My fellow Army Engineer Officer Candidate School (OCS) classmates (516 Alpha Company), along with two of our Command officers had our 47th reunion in August last year in New Orleans, Louisiana, reuniting to reminisce not only about our 6 months of rigorous training, but also to catch up with old friends and remember those of us who are no longer here . . . several of whom did not return from Viet Nam with the rest of us in 1970.
Since I always like to explore a city’s architecture and unique cultural aspects, I flew down to the “Big Easy” a few days before our get-together and checked out several of the intown neighborhoods . . . The French Quarter and the Marigny District were only a short walk from our hotel, located at the end of Poydras Street and nearby Canal Street, along the Mississippi River.
The French Quarter
When one thinks of New Orleans, the French Quarter is at the top of everyone’s list; it is certainly deeply rooted in the history of the city and its culture, and for these reasons has become synonymous with New Orleans. Jackson Square and the St. Louis Cathedral anchor the French Quarter at the river; and, famous Bourbon Street divides the district north and south. From an entertainment perspective, Bourbon Street is the tourist destination for the loud and rowdy crowd looking for an uninhibited good time among the throngs of visitors from all over the world. Restaurants, bars, art galleries, shops and other business and retail establishments line every narrow street, many of which are still paved in cobblestone. Some of New Orleans’ oldest and most famous restaurants are located in the Quarter and are landmarks of their own.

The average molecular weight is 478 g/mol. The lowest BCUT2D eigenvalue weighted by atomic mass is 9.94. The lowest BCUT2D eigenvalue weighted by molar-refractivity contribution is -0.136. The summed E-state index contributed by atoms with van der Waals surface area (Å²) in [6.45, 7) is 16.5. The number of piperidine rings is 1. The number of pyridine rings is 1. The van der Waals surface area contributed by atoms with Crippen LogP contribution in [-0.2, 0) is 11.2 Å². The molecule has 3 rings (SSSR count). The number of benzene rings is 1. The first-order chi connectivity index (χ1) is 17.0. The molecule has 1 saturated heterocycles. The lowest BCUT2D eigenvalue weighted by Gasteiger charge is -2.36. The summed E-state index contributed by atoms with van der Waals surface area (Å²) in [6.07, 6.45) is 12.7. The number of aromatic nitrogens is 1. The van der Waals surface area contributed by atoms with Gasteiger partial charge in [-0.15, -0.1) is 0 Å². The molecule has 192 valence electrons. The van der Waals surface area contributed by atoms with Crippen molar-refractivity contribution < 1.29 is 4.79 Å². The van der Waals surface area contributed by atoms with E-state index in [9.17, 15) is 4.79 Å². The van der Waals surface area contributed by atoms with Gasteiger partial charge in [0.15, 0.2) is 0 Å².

All that Jazz!
Bourbon Street is not the only place you can experience “the Blues” . . . it exudes out of almost every part of the city. New Orlean’s musical history includes its most famous statesman Louis “Satchmo” Armstrong, Mahalia Jackson, and a long list of jazz singers and musicians. Louis Armstrong Park, adjacent to the French Quarter on its northern boundary lays tribute to these two world-renown entertainers. Others, such as those shown in the slideshow below, are memorialized in other venues throughout the city.